That must be it. She must have cracked the moment they tied her up at that post and she hadn't recovered since. She was a calm person. A reasonable person. Or at least she used to be, before she was sucked into this strange dark dream. Now she felt like she'd been doused with a bucket of full ice water, and had abruptly found herself wide awake and staring down the sword blade of reality.

She didn't want to die, but she was here now, and she was alone, and she was running out of time.

"Think girl, think" she whispered under her breath.

She bit her lip and looked around the room. The sparse furniture wouldn't do much to hold the door if they decided to break it in, but she grabbed the chair and shoved it under the handle anyway. It might buy her a few seconds.

She ran to the window and tried to push up the latch. It was rusted and stiff and resisted her efforts. She heard another knock even closer and took a long deep breath, trying desperately to still her nerves and rapidly fisted and opened her hands to try to keep them from shaking.

She tried again, using more force until she finally slammed the meat of her palm up against the damned thing as hard as she could. It popped free, but she had to bite back a hiss of pain as she managed to cut herself on the degraded metal hinge at the same time.

A loud knock behind her made her gasp and jump, and her hands started to tremble again. She leaned out the window and looked down. They were on the second story, but, she decided, if she hung out the window first it shouldn't be more than an eight foot drop, if that. It still didn't sound like a lot of fun to her, but what were her options?

"That's right, you don't have any." she whispered.

The knock came again, this time louder and she stifled another sound of alarm.

"Hello?" The voice was the same she'd heard earlier. She swallowed hard at the sound.

"I'm sure I saw it open just a moment ago." Came a second.

She cursed herself silently and took another deep breathe, slinging one leg up onto the ledge and wriggling it up and through the window, hefting herself after it. She made the mistake of looking down again and groaned involuntarily. The pounding grew louder, both on the door and in her chest. It felt like her heart might just explode it was thrumming so fast against her ribs. She grabbed the ledge and gingerly turned herself and slid down until she was dangling over the alleyway below, the bottoms of her boots scraping uselessly against the rough stone of the wall, instinctively seeking the footing that wasn't there.

She took one more long breath, swore, and let go.

The ground came at her fast, but she managed to twist herself before it caught her unawares and she threw her momentum off into a roll. As she landed she could practically feel the bruises forming along her entire left side and back as she tumbled into the unforgiving brick of the next building. She groaned and cast her eyes upward. There were no faces yet at the window, she still had time. Wincing and biting back several self pitying whimpers she struggled to her feet and made her way down into the darkness of the alley. It twisted off in various directions and she automatically chose the one which felt the most like 'away' to her. All she could do was keep going, trying to follow a simple re-traceable pattern of left-right, as she lost herself in the labyrinth of alleys and canals.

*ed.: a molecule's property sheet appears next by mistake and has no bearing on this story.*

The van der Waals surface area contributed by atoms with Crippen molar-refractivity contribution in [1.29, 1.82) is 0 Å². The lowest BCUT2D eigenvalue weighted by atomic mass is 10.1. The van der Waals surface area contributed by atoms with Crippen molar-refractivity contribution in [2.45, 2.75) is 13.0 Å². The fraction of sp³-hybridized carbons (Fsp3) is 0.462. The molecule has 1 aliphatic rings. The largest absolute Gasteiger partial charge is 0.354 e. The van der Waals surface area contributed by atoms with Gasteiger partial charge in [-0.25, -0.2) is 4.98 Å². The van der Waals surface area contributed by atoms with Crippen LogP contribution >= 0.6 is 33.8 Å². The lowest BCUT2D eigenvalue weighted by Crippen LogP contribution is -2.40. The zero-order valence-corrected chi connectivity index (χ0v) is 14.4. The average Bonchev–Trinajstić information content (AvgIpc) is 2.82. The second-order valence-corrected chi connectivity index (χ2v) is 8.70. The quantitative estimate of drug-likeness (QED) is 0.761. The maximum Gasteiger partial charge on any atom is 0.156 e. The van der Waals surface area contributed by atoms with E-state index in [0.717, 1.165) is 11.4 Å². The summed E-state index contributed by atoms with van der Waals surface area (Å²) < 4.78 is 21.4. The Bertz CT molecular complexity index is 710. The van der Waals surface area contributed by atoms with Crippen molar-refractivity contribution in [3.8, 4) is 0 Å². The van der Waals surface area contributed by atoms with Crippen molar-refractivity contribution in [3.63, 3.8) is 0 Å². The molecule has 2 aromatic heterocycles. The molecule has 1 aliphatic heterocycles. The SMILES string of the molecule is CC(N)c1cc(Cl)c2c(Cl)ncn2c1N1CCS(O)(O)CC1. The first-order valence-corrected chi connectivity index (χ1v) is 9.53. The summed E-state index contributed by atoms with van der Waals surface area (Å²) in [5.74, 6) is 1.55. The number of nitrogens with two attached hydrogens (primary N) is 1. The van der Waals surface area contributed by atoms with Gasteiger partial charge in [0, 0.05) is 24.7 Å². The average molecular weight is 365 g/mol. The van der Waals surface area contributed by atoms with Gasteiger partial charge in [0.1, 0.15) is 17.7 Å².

She grimaced as she ran, trying to stay on her toes to minimize the echoing sound of her boot heels on the stone streets, keeping to the dark and empty lanes which wound between and behind the tall, tightly packed buildings and skirted the dark stagnant waters of the many narrow canals.

She paused finally in what felt like a particularly well hidden alleyway to catch her breath. She leaned against a pile of emptied crates for support and gave herself a quick examination. She was definitely bruised and scratched, but she'd been lucky and suffered nothing worse than that. She almost laughed. It seemed being tossed around by Jairus had taught her something after all. Who knew falling would be such an important skill.

As it was her face couldn't quite manage the smile. She was throbbing all over. Her hand hurt like hell and was still bleeding quite a bit. She looked around for something to use to put pressure on it and realized with another soft sound of frustration that in her haste she had forget both her knife and her cloak. Without them she felt utterly naked. She groaned and leaned back against the crates again, letting herself slide to the ground. She looked back down the alley she'd come from. It was silent and empty, but she was still alone and unarmed, and she'd been warned this was no place to be caught in such a state.

If she survived, Jairus was going to kill her.

She watched the alley intensely, debating whether to keep moving, and probably get hopelessly lost in the process, or to return the way she'd come to risk seeing if they'd moved on. Ultimately her indecision kept her where she was.